“Hey Dylan check out this Airstream!”  Angela has a thing for Airstreams and VW camper vans.  I thought they were cool but I was skeptical.  The ad said things like “great shape” and “all original”.  I didn’t really want or have time to get into a big project.  In July we discussed leaving at the end of October.  So that was only 2-3 months to get our shit together.  We had to deal with our possessions, be it selling or storage or whatever, wrap up work, find a trailer, modify trailer, get the rest of our shit together and get on the road.  Multiple times a day for weeks on end we were scouring the classifieds across 3 provinces looking for “the one”.  Finally in mid August I called the guy about his Airstream.  “Well it’s not actually an Airstream, it’s a Streamline”.  What the hell is a Streamline?  Well it’s what you think an Airstream is but a different brand.  “But it’s in excellent condition, all original, just has a couple bullit holes in it”.  Excuse me?  “Ya well it’s been in storage in a yard and some kids decided to use it for target practice.  But the holes are just in glass that can be replaced.”   So after many questions and a couple days of back and forth with assurances from the seller that it is exactly as he says it is, we agreed on a price and I sent him a deposit to hold it until we could make the 700km trip to pick it up.

2 weeks later we roll into High River, AB to pay the balance on the trailer and take our new future adventure home home.  We met the seller at his place and followed him a few blocks to the storage compound to see the trailer.  First impressions were good.  It appeared straight, the bullit holes weren’t as bad as I’d pictured in my head, the tires looked new, and it appeared to be in original condition.  Then we went inside.  The inside is where the “great shape” stopped.  At first glance it wasn’t too bad.  A few soft spots on the floor, mostly in the corners, appliances were rough looking (I still have no idea if they worked), the bathroom needed a serious cleaning, and it seemed the front 7 feet was missing whatever was supposed to be there (chairs? booth? couch?).  After a fairly thorough inspection Angela and I got back in our truck to discuss.  There was no way we were paying what we’d previously agreed to.  But it was cool.  It was really cool.  Thoughts of what it could be overwhelmed the reality of how much work it would be.  But we just drove 700km and the seller has a sizable deposit that I have a feeling he’d already spent.  So, we negotiated further until reaching a number I was comfortable with considering the extra repairs needed.  700km later we had the beast back home.  We were excited!  What did we get ourselves into?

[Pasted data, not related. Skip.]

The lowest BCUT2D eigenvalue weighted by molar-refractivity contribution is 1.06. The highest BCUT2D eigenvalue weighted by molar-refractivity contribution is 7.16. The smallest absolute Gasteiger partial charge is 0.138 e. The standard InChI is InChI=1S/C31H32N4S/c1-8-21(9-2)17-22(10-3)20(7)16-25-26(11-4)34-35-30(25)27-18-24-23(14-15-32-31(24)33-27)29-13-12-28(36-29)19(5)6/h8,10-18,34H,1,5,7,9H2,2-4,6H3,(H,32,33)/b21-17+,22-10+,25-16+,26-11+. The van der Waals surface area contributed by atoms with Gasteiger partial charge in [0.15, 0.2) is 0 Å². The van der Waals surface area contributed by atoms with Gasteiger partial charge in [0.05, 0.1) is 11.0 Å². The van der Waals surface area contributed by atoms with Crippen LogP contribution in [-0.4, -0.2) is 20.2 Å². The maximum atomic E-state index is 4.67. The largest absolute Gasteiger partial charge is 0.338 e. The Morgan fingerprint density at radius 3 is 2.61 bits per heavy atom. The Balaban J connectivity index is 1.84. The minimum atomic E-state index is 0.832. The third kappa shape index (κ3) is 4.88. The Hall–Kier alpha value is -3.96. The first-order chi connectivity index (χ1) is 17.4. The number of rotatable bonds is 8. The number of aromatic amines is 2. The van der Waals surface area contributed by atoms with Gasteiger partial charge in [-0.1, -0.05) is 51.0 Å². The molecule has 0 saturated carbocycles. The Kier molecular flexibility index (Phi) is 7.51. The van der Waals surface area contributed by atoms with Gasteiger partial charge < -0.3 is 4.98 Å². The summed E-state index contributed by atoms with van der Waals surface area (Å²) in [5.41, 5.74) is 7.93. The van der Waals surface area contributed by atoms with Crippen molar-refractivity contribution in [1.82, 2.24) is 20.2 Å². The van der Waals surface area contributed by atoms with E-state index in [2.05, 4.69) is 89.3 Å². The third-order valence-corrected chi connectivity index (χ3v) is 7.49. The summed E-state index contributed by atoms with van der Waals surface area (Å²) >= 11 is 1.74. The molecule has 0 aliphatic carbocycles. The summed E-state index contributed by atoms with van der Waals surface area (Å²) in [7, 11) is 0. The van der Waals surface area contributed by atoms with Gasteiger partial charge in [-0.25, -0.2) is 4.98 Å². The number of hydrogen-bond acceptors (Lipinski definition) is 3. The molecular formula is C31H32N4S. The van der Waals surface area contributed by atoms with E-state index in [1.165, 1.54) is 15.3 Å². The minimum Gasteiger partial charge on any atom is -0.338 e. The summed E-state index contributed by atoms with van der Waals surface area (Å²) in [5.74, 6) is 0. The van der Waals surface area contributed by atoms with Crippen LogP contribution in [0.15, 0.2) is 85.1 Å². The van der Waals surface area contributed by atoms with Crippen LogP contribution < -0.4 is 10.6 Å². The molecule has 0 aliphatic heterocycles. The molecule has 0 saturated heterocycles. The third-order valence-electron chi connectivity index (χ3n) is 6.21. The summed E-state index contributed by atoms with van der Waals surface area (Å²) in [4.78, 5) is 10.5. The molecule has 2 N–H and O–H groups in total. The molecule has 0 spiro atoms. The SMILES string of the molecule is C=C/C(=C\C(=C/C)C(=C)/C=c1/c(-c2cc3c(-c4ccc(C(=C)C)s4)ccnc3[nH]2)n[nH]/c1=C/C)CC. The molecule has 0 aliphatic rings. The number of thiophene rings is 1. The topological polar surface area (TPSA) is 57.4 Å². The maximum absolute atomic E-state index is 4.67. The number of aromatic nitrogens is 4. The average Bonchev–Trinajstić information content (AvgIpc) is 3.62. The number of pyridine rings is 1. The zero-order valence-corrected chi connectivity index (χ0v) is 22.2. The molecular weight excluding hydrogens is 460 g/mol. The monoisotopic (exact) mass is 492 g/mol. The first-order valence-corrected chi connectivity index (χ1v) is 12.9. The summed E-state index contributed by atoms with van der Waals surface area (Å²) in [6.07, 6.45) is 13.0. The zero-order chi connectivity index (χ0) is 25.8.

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The real work begins.

to be continued…

Welcome to our Adventure blog!

Hi Everyone!

Here is where you can follow us as we head out on our latest adventure. I am so excited that the dogs get to come along with us this time on our vacation!

We are going to be spending the next six months traveling the central/western USA and possibly venturing into Mexico as well if we can find a caravan group to travel down with.

Our traveling accommodations for the trip is our 1973 Streamline Crown Imperial that we gutted and customized to meet our lifestyle needs. We will do a post on our trailer renovation once we have it completed and are on the road. To see our progress so far check out our Instagram @streamlineliving for progress pictures.

Traveling with the dogs we are going to be on the lookout for pet-friendly places to visit. Jake (9yr Australian Shepherd), Erika (12yr Black Lab), Rubix (5yr Australian Shepherd) and Gus (2yr Great Pyrenees mix) are going to be so happy when they find out every day is going to be an adventure day! The dogs instagram is @lifetraveledwithdogs if you want to follow their adventures. Let us know your suggestions on places to see!

We also have a love of craft beer, wine or cider. We would love to check out as many places as we can on our trip so we can keep our kegerator (yep we did put that into our trailer) stocked.

That’s all for now, off to work on the trailer some more to get it ready!